28 February 2017: Hundreds of nephrectomies (removal of kidney) have been performed in Bermuda over the years, but the Bermuda Hospitals Board (BHB) can now report the first case of a patient having the procedure done laparoscopically.
Urologist Gordon Kooiman, MBBS MSc FRCS(Urol), joined BHB last December. A specialist not only in urology but also laparoscopic surgery, he quickly received a referral from another local urologist.
Forty-three-year-old Elizabeth DeSilva said she wasn’t in pain, but when she learned that her left kidney “was completely filled up with large stones” her physician told her it would be best to have it removed. “He called me up and said I should get a second opinion from Dr Kooiman at the hospital,” said Mrs DeSilva. “[He] explained that if he did the surgery I would have a scar about 12 inches long but that Dr Kooiman might be able to do it where the scar would be much smaller.”
Mrs DeSilva said after meeting Dr Kooiman she and her husband opted for him to remove her kidney laparoscopically.
“He was a really wonderful doctor,” she said. “He made both my husband and I feel at ease with the surgery he was going to perform. He was really warm and friendly.”
A mother of three and grandmother of two, Mrs DeSilva said her entire family was concerned about her health. “And I was very nervous,” she added.
She had the nephrectomy on 15 December 2016.
“I was fine when I came out,” she said, “although I was sore. It took some time, but I eventually felt better.”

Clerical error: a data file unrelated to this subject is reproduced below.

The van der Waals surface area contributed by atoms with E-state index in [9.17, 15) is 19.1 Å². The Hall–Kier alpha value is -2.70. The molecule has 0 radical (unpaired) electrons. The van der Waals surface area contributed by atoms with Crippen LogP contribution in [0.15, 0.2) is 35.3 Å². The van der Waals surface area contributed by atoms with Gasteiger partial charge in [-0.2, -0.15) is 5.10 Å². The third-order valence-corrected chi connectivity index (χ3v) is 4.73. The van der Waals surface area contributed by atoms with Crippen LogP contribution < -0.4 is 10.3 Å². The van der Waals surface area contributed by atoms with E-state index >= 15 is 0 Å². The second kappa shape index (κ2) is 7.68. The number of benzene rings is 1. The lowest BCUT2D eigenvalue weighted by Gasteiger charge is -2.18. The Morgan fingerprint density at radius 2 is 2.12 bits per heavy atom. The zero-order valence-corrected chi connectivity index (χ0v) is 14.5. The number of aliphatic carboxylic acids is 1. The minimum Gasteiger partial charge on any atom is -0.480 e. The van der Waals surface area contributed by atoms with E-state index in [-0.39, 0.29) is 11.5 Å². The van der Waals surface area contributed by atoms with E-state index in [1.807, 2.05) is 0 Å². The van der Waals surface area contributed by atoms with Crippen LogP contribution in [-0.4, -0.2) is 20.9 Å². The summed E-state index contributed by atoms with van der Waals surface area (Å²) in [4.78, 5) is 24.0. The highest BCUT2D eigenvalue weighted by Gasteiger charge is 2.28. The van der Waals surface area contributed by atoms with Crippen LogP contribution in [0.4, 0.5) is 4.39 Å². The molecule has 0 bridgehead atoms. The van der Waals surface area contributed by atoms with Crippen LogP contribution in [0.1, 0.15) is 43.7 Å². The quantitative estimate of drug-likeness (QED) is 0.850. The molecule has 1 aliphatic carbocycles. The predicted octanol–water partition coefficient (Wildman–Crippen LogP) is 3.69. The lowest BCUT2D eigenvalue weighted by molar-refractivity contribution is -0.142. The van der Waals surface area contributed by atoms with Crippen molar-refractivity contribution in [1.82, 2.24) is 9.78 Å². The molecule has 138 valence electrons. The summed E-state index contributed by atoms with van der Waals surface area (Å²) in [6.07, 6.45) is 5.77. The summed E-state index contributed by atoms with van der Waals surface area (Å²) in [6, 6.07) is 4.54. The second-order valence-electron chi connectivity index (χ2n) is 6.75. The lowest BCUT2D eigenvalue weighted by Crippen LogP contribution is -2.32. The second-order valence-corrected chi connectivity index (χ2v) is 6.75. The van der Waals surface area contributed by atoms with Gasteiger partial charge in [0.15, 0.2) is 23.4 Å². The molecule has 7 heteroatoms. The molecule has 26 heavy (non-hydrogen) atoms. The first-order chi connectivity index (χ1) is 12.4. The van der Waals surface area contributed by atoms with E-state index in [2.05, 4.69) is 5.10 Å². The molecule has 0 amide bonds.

Dr Kooiman said: “Removing a kidney via the laparoscopic (keyhole or minimally invasive) approach is available in most urology centres worldwide. Three or four small 5-10mm wounds allow a camera and thin, long instruments to be used to free the kidney from the surrounding structures. The kidney is then removed by extending one of the small wounds. Because the main wound is smaller, laparoscopic nephrectomy is associated with less post-operative pain, quicker discharge from hospital and quicker return to work.”
In the case of Mrs DeSilva, she spent only four days recuperating in the Acute Care Wing compared with a likely stay of seven to 10 days if she had undergone open surgery.
If you would like more information on laparoscopic nephrectomy, contact Dr Kooiman’s office on 239-5908 or email Gordon.Kooiman@bhb.bm.
Gordon Kooiman MBBS MSc FRCS(Urol)
Director of Urology
Dr Gordon Kooiman, MBBS MSc FRCS(Urol), is the Director of Urology at Bermuda Hospitals Board. Prior to that, he was Consultant Urological and Laparoscopic Surgeon at King's College Hospital Foundation NHS Trust, and Guy's and St Thomas' NHS Foundation NHS Trust in London, UK. A Fellow of the Royal College of Surgeons, Dr Kooiman has obtained a Masters of Science degree in Urology at the Institute of Urology, London, where he was awarded the Geoffrey Chisholm Gold Medal in 2001. Special interests and skills include open and laparoscopic renal surgery, endourology (laser fragmentation of kidney stones) and general urology including the diagnosis and management of prostate disease.
Bermuda Hospitals Board, King Edward VII Memorial Hospital, 7 Point Finger Road, Paget, DV04
Tel: (441) 236-2345 - Email: Gordon.Kooiman@bhb.bm